Perseverance: The Mars Rover


Mars 2020 Perseverance Rover is set to land on February 18th. Here are some of the things it’s set to do.

Nisreen M. and Nicole D.

Nasa’s Mars 2020 Perseverance Rover has four main scientific objectives. Looking for habitability, seeking biosignatures, catching samples and preparing for humans. To look for habitability, the rover must “identify past environments capable of supporting microbial life,” Nasa states. As for seeking biosignatures, Perseverance will look for signs of potential microbial life in the past, particularly in certain rocks known to preserve signs of life as time goes on. When caching samples, the rover will collect “core rock and ‘soil’ samples and store them on the Martian surface,” Nasa also states. Another one of the many tasks that Perseverance has had bestowed upon it includes testing the oxygen production in the atmosphere of Mars.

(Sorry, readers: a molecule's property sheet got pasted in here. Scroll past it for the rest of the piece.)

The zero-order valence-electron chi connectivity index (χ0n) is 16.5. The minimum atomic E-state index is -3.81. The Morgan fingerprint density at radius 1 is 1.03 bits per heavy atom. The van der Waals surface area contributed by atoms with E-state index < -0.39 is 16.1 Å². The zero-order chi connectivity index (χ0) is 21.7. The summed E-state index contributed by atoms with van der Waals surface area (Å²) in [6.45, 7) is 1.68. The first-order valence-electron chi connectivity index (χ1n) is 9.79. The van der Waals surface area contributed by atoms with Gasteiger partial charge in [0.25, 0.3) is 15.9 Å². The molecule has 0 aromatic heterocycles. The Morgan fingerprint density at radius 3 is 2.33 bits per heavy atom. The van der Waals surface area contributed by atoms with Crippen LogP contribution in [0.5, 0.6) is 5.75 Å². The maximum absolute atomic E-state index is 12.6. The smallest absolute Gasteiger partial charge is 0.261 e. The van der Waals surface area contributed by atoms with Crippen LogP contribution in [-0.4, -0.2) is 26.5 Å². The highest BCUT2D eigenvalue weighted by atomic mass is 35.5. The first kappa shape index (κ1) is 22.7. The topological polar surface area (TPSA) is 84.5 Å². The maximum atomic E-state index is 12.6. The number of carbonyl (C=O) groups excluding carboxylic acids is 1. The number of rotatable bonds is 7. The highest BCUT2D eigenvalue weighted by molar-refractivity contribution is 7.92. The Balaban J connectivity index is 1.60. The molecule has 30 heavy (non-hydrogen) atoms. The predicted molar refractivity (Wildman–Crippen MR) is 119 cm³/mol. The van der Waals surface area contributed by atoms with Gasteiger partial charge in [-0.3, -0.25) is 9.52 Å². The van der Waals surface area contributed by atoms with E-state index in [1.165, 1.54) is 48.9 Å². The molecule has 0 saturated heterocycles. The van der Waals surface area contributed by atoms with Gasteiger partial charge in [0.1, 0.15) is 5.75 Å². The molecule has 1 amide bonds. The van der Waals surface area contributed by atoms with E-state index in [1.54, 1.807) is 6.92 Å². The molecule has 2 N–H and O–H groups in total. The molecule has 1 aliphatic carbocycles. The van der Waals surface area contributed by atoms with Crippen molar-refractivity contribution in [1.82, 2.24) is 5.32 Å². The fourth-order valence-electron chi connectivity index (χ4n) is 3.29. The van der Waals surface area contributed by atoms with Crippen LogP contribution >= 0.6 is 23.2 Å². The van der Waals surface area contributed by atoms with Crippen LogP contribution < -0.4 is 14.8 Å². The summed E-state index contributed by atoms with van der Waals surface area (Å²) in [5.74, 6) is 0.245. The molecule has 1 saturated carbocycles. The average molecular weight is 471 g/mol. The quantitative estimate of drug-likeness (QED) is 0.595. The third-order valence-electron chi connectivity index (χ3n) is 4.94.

The Mars 2020 Perseverance Rover will look for signs of ancient microbial life that will enhance NASA’s journey to explore past habitability on Mars. The tools it will use to help scientists here on Earth include a drill used to collect core samples of rock and soil on Mars, then proceed to store them in sealed containers that will be retrieved by a future mission, which will bring them back to Earth for a detailed analysis. Lastly, strapped to the belly of the rover is, “The Mars Helicopter, Ingenuity, technological demonstration,” said Nasa. “This is very analogous to the Wright Brothers moment, but on another planet,” said MiMi Aung, the project manager of the Mars helicopter at NASA’s Jet Propulsion Laboratory.